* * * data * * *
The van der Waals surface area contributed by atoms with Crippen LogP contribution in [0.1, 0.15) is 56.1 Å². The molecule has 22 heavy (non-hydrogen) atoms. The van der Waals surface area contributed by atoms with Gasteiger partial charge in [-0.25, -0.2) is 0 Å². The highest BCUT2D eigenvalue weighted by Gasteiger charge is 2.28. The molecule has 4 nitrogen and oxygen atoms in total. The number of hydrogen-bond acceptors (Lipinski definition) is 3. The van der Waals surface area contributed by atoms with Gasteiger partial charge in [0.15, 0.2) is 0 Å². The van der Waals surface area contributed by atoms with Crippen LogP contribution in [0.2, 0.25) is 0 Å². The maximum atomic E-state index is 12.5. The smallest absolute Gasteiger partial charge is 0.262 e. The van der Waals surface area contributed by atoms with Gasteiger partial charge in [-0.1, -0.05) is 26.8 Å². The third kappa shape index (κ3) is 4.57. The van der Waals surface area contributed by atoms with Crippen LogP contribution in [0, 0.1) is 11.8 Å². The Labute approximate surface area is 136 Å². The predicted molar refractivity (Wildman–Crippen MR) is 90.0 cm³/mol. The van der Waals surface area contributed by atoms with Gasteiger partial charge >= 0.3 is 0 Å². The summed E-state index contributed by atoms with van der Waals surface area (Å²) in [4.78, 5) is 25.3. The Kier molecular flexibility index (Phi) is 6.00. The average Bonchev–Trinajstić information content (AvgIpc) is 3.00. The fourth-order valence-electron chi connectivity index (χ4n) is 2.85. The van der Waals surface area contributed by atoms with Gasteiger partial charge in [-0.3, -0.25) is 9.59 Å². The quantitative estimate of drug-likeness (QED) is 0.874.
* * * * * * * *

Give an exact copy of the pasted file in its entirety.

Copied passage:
The van der Waals surface area contributed by atoms with Crippen LogP contribution in [0.1, 0.15) is 56.1 Å². The molecule has 22 heavy (non-hydrogen) atoms. The van der Waals surface area contributed by atoms with Gasteiger partial charge in [-0.25, -0.2) is 0 Å². The highest BCUT2D eigenvalue weighted by Gasteiger charge is 2.28. The molecule has 4 nitrogen and oxygen atoms in total. The number of hydrogen-bond acceptors (Lipinski definition) is 3. The van der Waals surface area contributed by atoms with Gasteiger partial charge in [0.15, 0.2) is 0 Å². The van der Waals surface area contributed by atoms with Crippen LogP contribution in [0.2, 0.25) is 0 Å². The maximum atomic E-state index is 12.5. The smallest absolute Gasteiger partial charge is 0.262 e. The van der Waals surface area contributed by atoms with Gasteiger partial charge in [-0.1, -0.05) is 26.8 Å². The third kappa shape index (κ3) is 4.57. The van der Waals surface area contributed by atoms with Crippen LogP contribution in [0, 0.1) is 11.8 Å². The Labute approximate surface area is 136 Å². The predicted molar refractivity (Wildman–Crippen MR) is 90.0 cm³/mol. The van der Waals surface area contributed by atoms with Gasteiger partial charge >= 0.3 is 0 Å². The summed E-state index contributed by atoms with van der Waals surface area (Å²) in [4.78, 5) is 25.3. The Kier molecular flexibility index (Phi) is 6.00. The average Bonchev–Trinajstić information content (AvgIpc) is 3.00. The fourth-order valence-electron chi connectivity index (χ4n) is 2.85. The van der Waals surface area contributed by atoms with Gasteiger partial charge in [-0.3, -0.25) is 9.59 Å². The quantitative estimate of drug-likeness (QED) is 0.874.